Many who have visited Zafimaniry country have had unforgettable experiences. One visit we took to Zafimaniry country with visitors from The Outreach Foundation took an unexpected turn.  Shortly after arriving in Ambohimitombo, one of the PC(USA) pastors slipped and broke his hip.  God opened many doors and the pastor was successfully evacuated back to the U.S.  If you were to ask the U.S. visitors, they would say that their time in Zafimaniry was unforgettable not only because of the accident, but also because of the haunting beauty of the people and the surroundings.

Moonshine market at Ambohimitombo

Moonshine market at Ambohimitombo

When I arrived in Ambositra on Saturday, February 28, 2015, Daniel shared that the funeral for both Dadamonjy and Maman’i Zana was to be held the next day, Sunday, with both to be put in the family tomb at the same time that afternoon.  It was inconceivable to me to be in Ambositra at the time of Dadamonjy’s death and not go to the funeral.  Daniel, who had been a P.E. student of Dadamonjy’s at the FJKM school in Ambositra many years before, felt the same way.  So after sharing the news, he began trying to find a vehicle that could get to Ambohimitombo with the many people from Ambositra he knew would want to go.  He first contacted the owner of a vehicle that could transport 20 people or so.  But it was not available and there were no other four-wheel drive vehicles available.  Without other options, we borrowed the FJKM Synod President’s motorcycle.

So for the third time in my life, I called my wife to tell her that I would not be home that evening as planned. (The other two times were medical emergencies: the first time, I drove to a town four hours away to fetch a colleague who had had a motorcycle accident to get him to hospital in Antananarivo, where he eventually recovered; the second time, I went with a father to provide help for his teenage son who he had heard was gravely ill—at 1:00 the next morning as we drove into the village the singing from the wake let the father know that his son had died.)

Even in the best of times I find it hard to go to Ambohimitombo.  In the dry season the going is slow but the road is passable.  In the rainy season it is sometimes impossible to get through, and there is always the chance that if you make it to Ambohimitombo you will get stuck on the way back.  But it is not only the roads that make the trip hard.  Ambohimitombo is a place at the edge of the world, where people live on the margins of reasonable existence, where malnutrition is commonplace, child mortality high, and where life is a constant struggle.  If it weren’t for moonshine, life would be much harder still.  The hardship of life is in stark contrast to the beauty of the forested landscape, the richness of the culture, and the hospitality of the people.  It is a place where one wants to help, to improve lives, and to protect the forest, but deep-rooted traditions and the remoteness of Zafimaniry country make positive change difficult.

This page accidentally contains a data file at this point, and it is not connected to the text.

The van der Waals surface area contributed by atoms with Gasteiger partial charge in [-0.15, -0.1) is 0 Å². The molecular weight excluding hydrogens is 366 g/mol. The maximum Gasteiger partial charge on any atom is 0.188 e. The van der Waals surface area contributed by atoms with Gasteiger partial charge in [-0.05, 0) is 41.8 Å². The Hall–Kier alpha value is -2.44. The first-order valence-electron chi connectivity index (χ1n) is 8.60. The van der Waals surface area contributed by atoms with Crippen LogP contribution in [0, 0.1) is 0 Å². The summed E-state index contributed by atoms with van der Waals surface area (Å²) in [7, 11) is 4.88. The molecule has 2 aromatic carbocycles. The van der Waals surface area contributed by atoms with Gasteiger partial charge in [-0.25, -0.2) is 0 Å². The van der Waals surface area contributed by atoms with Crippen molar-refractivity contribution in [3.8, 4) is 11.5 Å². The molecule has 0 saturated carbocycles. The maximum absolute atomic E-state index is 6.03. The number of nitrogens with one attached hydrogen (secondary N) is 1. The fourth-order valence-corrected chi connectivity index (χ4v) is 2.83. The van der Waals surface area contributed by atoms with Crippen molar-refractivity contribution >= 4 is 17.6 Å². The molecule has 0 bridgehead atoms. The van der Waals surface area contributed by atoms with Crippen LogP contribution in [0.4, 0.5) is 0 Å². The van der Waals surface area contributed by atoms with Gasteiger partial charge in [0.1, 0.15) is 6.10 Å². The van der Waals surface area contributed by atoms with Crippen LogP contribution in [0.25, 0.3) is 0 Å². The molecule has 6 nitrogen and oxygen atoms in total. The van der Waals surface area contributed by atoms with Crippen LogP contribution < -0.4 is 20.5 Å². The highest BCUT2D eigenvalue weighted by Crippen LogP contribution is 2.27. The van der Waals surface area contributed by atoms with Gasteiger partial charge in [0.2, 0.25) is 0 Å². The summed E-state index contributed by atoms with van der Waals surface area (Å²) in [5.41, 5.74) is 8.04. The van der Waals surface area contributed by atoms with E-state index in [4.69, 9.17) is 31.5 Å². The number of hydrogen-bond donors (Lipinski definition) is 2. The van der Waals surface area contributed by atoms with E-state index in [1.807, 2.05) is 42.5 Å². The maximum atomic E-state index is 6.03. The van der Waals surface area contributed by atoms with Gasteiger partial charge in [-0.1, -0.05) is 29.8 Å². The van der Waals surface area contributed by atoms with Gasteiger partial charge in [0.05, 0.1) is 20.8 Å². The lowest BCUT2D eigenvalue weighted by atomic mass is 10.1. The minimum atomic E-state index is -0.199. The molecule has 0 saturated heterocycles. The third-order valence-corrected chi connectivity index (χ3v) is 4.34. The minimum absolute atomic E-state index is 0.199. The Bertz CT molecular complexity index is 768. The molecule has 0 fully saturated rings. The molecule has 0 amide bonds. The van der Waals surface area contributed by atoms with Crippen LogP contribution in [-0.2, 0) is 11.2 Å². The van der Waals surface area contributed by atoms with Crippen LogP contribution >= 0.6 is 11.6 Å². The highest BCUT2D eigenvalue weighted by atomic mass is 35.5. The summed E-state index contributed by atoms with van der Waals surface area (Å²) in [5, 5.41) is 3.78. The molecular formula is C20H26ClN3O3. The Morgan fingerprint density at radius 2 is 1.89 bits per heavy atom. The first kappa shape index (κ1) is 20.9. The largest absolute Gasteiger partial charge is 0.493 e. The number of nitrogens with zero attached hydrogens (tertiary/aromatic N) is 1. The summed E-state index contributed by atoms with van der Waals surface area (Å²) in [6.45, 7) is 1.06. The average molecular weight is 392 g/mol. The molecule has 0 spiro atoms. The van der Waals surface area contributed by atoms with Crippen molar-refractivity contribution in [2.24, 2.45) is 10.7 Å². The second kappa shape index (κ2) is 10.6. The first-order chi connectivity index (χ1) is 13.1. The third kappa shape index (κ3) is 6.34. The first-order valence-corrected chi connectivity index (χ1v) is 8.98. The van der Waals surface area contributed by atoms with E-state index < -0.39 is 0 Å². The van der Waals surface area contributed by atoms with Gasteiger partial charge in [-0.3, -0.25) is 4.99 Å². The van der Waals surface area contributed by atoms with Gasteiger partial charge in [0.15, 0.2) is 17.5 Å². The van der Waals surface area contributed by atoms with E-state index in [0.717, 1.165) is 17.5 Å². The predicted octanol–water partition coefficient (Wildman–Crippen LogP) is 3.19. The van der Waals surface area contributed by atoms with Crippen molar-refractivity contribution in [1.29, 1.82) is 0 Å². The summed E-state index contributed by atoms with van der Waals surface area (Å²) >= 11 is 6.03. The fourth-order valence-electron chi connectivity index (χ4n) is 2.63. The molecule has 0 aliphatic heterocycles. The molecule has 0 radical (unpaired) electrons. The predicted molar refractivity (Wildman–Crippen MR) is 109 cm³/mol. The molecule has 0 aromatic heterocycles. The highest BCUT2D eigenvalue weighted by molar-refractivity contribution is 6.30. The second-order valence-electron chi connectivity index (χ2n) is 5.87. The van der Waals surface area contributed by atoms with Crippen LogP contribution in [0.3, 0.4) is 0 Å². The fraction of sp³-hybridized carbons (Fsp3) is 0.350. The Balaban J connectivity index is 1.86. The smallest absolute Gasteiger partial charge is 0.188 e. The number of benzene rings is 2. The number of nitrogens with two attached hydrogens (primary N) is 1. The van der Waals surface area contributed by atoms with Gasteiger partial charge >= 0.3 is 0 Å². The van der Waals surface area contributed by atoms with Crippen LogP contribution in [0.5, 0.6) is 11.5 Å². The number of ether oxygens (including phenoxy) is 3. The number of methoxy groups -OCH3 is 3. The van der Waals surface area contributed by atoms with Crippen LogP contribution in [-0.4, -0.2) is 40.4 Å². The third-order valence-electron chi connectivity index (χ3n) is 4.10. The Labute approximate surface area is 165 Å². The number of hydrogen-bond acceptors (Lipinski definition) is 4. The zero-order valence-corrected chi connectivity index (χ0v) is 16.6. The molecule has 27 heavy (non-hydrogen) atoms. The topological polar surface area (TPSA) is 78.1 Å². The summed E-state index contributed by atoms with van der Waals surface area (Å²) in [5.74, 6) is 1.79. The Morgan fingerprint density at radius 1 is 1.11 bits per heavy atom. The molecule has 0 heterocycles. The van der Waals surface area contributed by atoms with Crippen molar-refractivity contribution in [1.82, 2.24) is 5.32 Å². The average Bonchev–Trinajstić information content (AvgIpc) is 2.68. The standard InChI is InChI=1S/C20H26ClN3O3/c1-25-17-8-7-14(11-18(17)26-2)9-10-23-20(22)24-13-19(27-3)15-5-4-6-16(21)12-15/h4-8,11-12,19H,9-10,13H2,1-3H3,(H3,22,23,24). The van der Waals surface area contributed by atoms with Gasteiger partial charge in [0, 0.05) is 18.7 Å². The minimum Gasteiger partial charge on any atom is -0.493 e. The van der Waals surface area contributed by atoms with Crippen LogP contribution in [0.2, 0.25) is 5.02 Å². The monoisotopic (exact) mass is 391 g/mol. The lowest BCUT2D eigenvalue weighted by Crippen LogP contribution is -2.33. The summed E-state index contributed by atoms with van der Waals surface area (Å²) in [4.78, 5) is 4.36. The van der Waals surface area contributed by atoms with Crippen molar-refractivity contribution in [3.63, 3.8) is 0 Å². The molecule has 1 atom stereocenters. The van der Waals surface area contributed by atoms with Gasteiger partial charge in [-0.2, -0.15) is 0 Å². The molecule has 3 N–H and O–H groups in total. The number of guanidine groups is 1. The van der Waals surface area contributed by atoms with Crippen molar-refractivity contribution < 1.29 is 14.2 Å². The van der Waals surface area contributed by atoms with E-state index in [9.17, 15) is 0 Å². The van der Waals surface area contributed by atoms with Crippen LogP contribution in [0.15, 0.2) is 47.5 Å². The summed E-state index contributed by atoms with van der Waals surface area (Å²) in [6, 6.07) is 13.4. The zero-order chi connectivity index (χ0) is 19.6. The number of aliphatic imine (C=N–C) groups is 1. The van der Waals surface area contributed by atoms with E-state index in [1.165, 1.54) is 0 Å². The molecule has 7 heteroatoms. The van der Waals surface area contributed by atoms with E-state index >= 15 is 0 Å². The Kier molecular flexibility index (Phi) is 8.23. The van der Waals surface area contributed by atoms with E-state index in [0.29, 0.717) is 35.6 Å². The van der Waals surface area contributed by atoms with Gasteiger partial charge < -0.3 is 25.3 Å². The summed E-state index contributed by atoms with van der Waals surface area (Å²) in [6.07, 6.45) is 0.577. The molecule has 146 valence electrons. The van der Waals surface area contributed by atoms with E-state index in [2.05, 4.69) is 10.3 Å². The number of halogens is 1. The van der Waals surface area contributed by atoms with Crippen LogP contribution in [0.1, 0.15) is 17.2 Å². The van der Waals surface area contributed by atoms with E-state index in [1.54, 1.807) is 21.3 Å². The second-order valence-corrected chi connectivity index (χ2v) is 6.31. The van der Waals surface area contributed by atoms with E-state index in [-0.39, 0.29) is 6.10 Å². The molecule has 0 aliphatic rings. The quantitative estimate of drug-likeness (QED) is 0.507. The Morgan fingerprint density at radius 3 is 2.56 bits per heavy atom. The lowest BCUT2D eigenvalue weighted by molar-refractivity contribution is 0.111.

The wake

The wake

Daniel and I left at about 1:30, I driving and Daniel on the back.  He was wearing flip-flops because of a recent foot injury.  Daniel had to get off many times, and I fell once in the mud, but we arrived without incident three hours later, shortly before the evening rain.  The flag in the town square was at half-mast, the mood sober.  We went right away to join the wake, to sit with relatives, to express sympathy.  The bodies were wrapped in cloth, in frames of poles that would serve to carry the caskets to the church and tomb the next afternoon.  Dadamonjy’s medals were pinned on the cloth over his casket, along with a photo of him and his wife.  Dadamonjy’s Chevalier de l’Ordre National award was on the wall. The medals and award were in recognition for his service to community and country.

That evening we and the other guests shared stories about Dadamonjy and Maman’i Zana.  Daniel shared about the time in 1998 when he and Hery Ramambasoa, the son of the second FJKM president, had hiked for a week across Zafimaniry country, from north to south, with Dadamonjy and Randrianirina guiding the way.  Hery had heard about Zafimaniry country and wanted to see it for himself.  Touched by the precarious nature of life there, after that trip Hery found money to help put in a gravity-fed water system at Andepontany, a remote Zafimaniry village far from any road.  Elizabeth and I got invited to go to the inauguration in 2001, taking over three hours to do the “two-hour” hike from Ambohimitombo with Robert and Frances.  One of the few guests who had arrived from Ambositra for the funeral and who was sharing meals with us remembered carrying Robert on his shoulders for part of that hike.  Unfortunately, we learned, a recent cyclone had caused a landslide that had taken out a 7m portion of the pipe leading to the water reservoir, so Andepontany currently does not have safe drinking water.  Daniel asked people from Andepontany to get an assessment of the damage done in order to be able to see about the possibility of helping to get it repaired.